This week marked the first FDA approval of a gene silencing drug, for a rare hereditary disease called ATTR amyloidosis. A successful trial determined that the drug, ONPATTRO (patisiran), helped with people’s symptoms, like polyneuropathy (pain from nerve damage), dizziness, and stomach issues, and improved quality of life, activities of daily living, and nutritional status. The results were published this month in the New England Journal of Medicine and the FDA announced its commitment to advancing the development of ground-breaking, life-changing treatments.
With the HD community on the brink of pivotal gene silencing trials, we’re excited that ONPATTRO has opened the door for wider acceptance of a new class of medicines. Some community members have voiced worries about the high price of this drug, but rest assured that when the FDA approves an effective treatment addressing the root cause of a devastating disease, there will be programs to cover the vast majority of the cost and to help families pay for it. HDSA continues to monitor this issue closely and to work with drug manufacturers and foundations to improve access to current and future drugs for HD.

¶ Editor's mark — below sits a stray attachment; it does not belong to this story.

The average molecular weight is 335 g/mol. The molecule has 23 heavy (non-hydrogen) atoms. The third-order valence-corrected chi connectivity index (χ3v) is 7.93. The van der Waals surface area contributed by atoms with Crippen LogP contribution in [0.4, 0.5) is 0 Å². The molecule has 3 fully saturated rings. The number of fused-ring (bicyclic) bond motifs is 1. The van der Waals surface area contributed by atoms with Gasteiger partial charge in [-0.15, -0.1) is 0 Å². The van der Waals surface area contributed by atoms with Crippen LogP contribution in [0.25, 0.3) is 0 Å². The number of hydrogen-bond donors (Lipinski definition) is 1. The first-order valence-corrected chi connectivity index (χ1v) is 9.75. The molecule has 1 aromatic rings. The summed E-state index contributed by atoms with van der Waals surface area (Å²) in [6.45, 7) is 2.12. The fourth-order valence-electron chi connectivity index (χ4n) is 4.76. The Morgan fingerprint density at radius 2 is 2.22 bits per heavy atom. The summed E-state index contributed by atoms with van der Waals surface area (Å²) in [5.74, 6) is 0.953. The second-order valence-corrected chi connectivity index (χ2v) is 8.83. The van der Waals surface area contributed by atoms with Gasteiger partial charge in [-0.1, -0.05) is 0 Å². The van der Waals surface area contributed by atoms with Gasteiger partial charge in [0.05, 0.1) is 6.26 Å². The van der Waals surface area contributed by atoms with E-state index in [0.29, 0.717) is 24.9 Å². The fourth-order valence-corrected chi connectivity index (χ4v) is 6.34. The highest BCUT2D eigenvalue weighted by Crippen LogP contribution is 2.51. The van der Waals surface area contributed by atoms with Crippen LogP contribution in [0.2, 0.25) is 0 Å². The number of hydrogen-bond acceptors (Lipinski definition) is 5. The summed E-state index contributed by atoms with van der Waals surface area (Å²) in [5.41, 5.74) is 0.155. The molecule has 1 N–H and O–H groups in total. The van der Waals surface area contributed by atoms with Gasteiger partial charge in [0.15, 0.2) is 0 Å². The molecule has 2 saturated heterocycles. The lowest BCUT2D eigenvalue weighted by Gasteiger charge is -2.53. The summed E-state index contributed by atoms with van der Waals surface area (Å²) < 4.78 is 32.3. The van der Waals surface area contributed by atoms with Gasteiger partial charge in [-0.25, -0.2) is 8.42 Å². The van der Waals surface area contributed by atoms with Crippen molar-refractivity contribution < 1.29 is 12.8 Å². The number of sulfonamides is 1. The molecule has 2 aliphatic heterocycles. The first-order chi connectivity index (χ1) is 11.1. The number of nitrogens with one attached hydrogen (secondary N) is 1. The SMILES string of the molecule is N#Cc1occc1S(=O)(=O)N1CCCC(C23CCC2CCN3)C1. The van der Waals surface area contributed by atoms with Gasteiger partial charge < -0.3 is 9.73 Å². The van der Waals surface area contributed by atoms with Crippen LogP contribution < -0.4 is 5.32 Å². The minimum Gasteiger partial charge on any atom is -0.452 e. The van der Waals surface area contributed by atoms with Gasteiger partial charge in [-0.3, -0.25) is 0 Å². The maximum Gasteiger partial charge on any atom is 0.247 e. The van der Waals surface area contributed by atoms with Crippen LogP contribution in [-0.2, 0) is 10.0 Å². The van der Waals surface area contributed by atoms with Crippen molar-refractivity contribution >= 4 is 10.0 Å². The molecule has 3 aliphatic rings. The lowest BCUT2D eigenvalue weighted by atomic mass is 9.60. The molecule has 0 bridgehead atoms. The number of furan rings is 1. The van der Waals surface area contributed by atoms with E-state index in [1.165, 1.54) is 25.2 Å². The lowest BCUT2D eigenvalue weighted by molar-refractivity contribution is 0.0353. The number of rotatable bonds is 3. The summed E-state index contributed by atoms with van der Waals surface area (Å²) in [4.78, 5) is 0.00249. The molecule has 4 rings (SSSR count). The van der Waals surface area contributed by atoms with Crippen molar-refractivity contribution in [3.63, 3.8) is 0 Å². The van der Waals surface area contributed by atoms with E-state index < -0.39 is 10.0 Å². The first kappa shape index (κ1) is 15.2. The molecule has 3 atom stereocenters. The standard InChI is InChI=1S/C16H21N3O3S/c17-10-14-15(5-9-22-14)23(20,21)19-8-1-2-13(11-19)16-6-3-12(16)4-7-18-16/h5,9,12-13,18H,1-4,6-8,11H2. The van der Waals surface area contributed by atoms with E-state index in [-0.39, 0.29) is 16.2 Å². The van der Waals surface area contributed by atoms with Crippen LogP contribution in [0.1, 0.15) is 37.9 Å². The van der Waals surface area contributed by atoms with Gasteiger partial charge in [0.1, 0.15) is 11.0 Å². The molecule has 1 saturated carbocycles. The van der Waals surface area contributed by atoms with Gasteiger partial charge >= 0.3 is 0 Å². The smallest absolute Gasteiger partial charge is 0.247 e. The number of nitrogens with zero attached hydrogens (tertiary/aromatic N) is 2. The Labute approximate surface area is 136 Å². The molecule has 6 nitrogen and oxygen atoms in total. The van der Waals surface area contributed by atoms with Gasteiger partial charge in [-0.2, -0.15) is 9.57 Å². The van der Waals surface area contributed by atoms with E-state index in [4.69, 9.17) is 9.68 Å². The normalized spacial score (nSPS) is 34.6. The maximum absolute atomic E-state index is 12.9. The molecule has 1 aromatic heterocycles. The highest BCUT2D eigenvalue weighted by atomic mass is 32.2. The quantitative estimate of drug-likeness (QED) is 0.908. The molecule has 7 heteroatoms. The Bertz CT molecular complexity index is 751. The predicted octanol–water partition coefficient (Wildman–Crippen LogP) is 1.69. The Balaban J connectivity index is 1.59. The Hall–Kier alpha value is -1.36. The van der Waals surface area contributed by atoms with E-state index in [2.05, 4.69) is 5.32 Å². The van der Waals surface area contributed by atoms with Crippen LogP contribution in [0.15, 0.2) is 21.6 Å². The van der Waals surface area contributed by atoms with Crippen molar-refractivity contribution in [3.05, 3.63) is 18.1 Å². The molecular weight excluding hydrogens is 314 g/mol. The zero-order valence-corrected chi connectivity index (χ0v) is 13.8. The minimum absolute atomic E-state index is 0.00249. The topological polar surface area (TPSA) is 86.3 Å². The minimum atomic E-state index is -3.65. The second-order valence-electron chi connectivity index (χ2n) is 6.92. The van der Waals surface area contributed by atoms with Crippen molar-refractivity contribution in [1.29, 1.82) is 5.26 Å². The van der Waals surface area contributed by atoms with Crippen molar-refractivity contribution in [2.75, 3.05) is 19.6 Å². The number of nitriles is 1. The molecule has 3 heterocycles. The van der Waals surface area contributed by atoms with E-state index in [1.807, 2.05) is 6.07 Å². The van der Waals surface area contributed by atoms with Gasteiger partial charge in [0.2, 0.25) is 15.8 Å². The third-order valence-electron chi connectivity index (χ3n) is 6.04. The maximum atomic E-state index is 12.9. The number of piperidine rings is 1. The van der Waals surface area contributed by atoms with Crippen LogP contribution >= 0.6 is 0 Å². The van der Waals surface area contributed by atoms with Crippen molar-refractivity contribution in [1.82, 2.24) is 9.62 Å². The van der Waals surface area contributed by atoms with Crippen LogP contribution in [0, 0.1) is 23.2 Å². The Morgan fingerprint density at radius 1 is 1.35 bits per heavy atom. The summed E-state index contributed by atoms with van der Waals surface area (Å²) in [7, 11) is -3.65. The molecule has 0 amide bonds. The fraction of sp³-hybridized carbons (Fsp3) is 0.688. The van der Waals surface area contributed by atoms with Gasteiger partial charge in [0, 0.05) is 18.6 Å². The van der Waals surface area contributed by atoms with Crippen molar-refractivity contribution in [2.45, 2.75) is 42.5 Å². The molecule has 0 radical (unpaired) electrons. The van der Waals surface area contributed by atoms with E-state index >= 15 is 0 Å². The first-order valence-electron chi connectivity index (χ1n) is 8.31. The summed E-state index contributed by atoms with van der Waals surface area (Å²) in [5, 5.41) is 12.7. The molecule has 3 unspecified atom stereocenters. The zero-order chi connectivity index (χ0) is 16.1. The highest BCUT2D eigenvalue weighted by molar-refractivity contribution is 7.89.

This Week in History: Narrowing Down the Location of the HD Gene
Back in mid-August of 1987, scientists figured out that the HD gene was located on the very tip of the short arm of chromosome 4. This was a big deal at the time – far from the ease of today’s at-home DNA sequencing kits. The existing ‘80s technology for identifying similarities between peoples’ genomes required painstaking experiments using samples from thousands of people in Venezuelan HD families. Progress was incremental and it took more than ten years to narrow the spotlight onto smaller and smaller areas of the chromosome, until the HD gene itself – a CAG repeat expansion – was found in 1993. Today research has advanced to the point of being able to edit genes and identify single-letter differences between individuals anywhere in the genome.